The categories where you traditionally want your point guard to excel – assists and outside shooting – aren’t Parker’s strengths; while the likes of Chris Paul and Steve Nash rack up double-digit dimes, Parker will give you seven-and-change, and his outside shot is… to be charitable… a work in progress. The positives in Parker’s game far outweigh those negatives. One of the quickest points in the game, Parker gets to the paint more or less at will and is an outstanding finisher in traffic. As a result, he shoots an excellent percentage from the field. And his shaky jumper doesn’t hurt his percentages – he takes very few shots from downtown. His free-throw shooting has improved – a career 71 percent shooter from the line, Parker has hit better than 78 percent of his freebies in two of the last three seasons. And though it feels like Parker has been in the league forever, he’s still just 27 years old and should be in the prime of his career. Concerns? A couple. Parker was banged up in the offseason, suffering a sprained ankle while competing for Team France. That injury isn’t expected to linger into the season. A bigger issue to watch – how a stacked Spurs team that added Richard Jefferson to the mix with Parker, Tim Duncan and a hopefully-healthy Manu Ginobili – will distribute shot opportunities this season.
Parker is an exceptionally quick point guard, who can break down defenses and get to the rim almost at will. He works the pick-and-roll game to perfection with Tim Duncan and has a perimeter threat in Manu Ginobili. With inside and outside threats, Parker usually has lots of room to operate in the middle. His outside shot isn’t very good, but he rarely takes them, instead using his speed to score from inside the paint. As a result, he’s routinely one of the best backcourt shooting-percentage options in the league. Parker doesn’t pile up the assist numbers that other point guards do, but his scoring is above average and that could rise this year if Ginobili’s ankle injury proves more dire than originally expected. Parker’s not a great defender and could stand to shoot better from the free-throw line, hitting just over 71 percent for his career. The Spurs are an aging team, but at 26, Parker is solidly entrenched as the starting point guard for now and the future.
The complaint about Parker’s game when he entered the league was his shooting, but he’s worked hard on that part of his game. He’s been over 50 percent in each of the last two seasons while scoring more than 18 points per game. He’s not very good from the 3-point line – Parker attempted just 38 from beyond the arc last season – but he’s very quick and gets a lot of his points off drives to the basket. His decision-making can be spotty as evidenced by his 5.4/2.5 career A/TO ratio, so make sure to get a second point guard with better assist numbers.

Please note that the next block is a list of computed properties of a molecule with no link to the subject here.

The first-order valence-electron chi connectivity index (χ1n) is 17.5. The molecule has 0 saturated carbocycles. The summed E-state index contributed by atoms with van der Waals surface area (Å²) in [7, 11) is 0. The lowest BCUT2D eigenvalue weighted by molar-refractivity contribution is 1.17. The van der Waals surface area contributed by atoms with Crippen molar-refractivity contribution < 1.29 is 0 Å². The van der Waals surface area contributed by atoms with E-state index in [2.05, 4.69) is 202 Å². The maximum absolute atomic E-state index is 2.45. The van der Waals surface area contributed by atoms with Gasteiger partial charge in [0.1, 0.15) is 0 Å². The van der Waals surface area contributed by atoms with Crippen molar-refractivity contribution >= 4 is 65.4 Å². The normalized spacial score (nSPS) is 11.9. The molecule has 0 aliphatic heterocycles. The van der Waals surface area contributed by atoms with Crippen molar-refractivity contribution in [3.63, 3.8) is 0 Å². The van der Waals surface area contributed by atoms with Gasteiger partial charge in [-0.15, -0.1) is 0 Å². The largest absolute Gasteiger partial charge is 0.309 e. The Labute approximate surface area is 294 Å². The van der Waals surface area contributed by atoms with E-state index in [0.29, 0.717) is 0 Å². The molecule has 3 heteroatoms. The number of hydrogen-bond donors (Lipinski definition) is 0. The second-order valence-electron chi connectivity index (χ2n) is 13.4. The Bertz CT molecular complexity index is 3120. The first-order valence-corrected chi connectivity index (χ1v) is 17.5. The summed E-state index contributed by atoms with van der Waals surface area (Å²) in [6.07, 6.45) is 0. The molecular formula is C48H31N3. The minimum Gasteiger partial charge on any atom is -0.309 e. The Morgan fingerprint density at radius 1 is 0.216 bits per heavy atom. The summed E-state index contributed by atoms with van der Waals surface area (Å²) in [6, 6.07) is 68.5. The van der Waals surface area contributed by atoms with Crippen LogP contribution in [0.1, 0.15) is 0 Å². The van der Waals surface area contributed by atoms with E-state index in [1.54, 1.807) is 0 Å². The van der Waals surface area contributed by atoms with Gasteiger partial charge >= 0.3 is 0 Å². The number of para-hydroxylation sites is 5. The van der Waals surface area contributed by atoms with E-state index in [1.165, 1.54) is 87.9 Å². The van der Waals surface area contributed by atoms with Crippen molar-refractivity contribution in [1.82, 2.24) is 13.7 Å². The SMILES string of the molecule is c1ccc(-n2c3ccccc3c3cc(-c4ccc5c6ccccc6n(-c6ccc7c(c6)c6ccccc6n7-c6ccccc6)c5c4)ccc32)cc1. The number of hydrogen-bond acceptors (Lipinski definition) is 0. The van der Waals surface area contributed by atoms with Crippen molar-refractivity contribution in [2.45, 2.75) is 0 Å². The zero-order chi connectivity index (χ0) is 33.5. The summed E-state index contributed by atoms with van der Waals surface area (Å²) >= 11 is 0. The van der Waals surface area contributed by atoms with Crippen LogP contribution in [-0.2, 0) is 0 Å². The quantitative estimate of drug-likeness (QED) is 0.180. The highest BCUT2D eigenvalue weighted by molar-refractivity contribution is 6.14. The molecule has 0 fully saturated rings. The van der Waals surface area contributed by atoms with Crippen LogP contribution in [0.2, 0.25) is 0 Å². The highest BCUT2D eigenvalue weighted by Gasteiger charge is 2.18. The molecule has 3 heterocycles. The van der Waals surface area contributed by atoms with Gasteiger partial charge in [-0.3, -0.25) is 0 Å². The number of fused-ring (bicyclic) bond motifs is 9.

Yes, he has championship rings and a girlfriend that keeps popping up on the cover of Maxim. That doesn’t make Tony Parker especially useful in fantasy. (Not fantasy basketball, anyway.) Parker’s career scoring average is just 15 ppg, he’s never issued more than 6.1 assists per game in a season, and he’s a terrible free-throw and three-point shooter (just 11 threes made in 2005-06). You’d get better production than that from any one of several guys on this list. Plus, he suffered a broken finger while training with Team France this summer, and may or may not be ready for the start of Spurs training camp. On the other hand… he’s still just 23 years old, so there’s plenty of room for improvement.
Don’t over-value Tony Parker because you’re so used to seeing him win championships. His season totals of 16.6 points and 6.1 assists per game are good, but plenty of other guards with less championship hardware will do as well if not better. The Spurs’ system masks a couple of holes in Parker’s game. Like Tim Duncan, Parker is a poor free-throw shooter (65% in 2004-2005) and is even worse from beyond the arc (.276) even though he shoots a power forward-like 48% from the floor. With Parker’s quickness, he could easily get to the line more often (four attempts per game) but he’ll need to shoot better from the line to make additional attempts worthwhile. On the plus side, he’s just 23 years old – so improvements to his shooting certainly aren’t out of the question.
While it seems like Parker has been around for a while, he's still just 22 years old as he enters his fourth full season in the league. The Spurs are loaded again this season, and Parker's the one driving the bus. Parker shoots for a good percentage for a guard (45 percent), and should again average 15 or more points per game. He should also improve his assist total slightly over his 5.5 average from 03-04. If Parker can take a bigger step forward in either his scoring average or his assist total, he could become more of a fantasy impact player; for now, he's more of a No. 3 or No. 4 fantasy guard.
Parker started all 82 games last season, not bad for a guy who didn't turn 21 until last May. When the Spurs weren't able to sign Jason Kidd, this young point guard earned another 82 starts. His 15.5 ppg and 5.3 apg last season helped also. The Spurs saw last season that Parker can lead the team through the post-season, and we foresee a similar statistical season for Parker.
More Fantasy News
Retirement is '50-50'
Parker said that the possibility of him retiring is "50-50" and that he'll inform the Hornets of his decision in June, Antonis Stroggylakis of EuroHoops.net reports. According to Parker, "I really hesitate. I have nothing to prove. I want to spend time with my family. And there's another part of me that wants to make one last season. There will be an NBA match in France, in Paris. It will be a beautiful event."
Taken off injury report
Won't play Sunday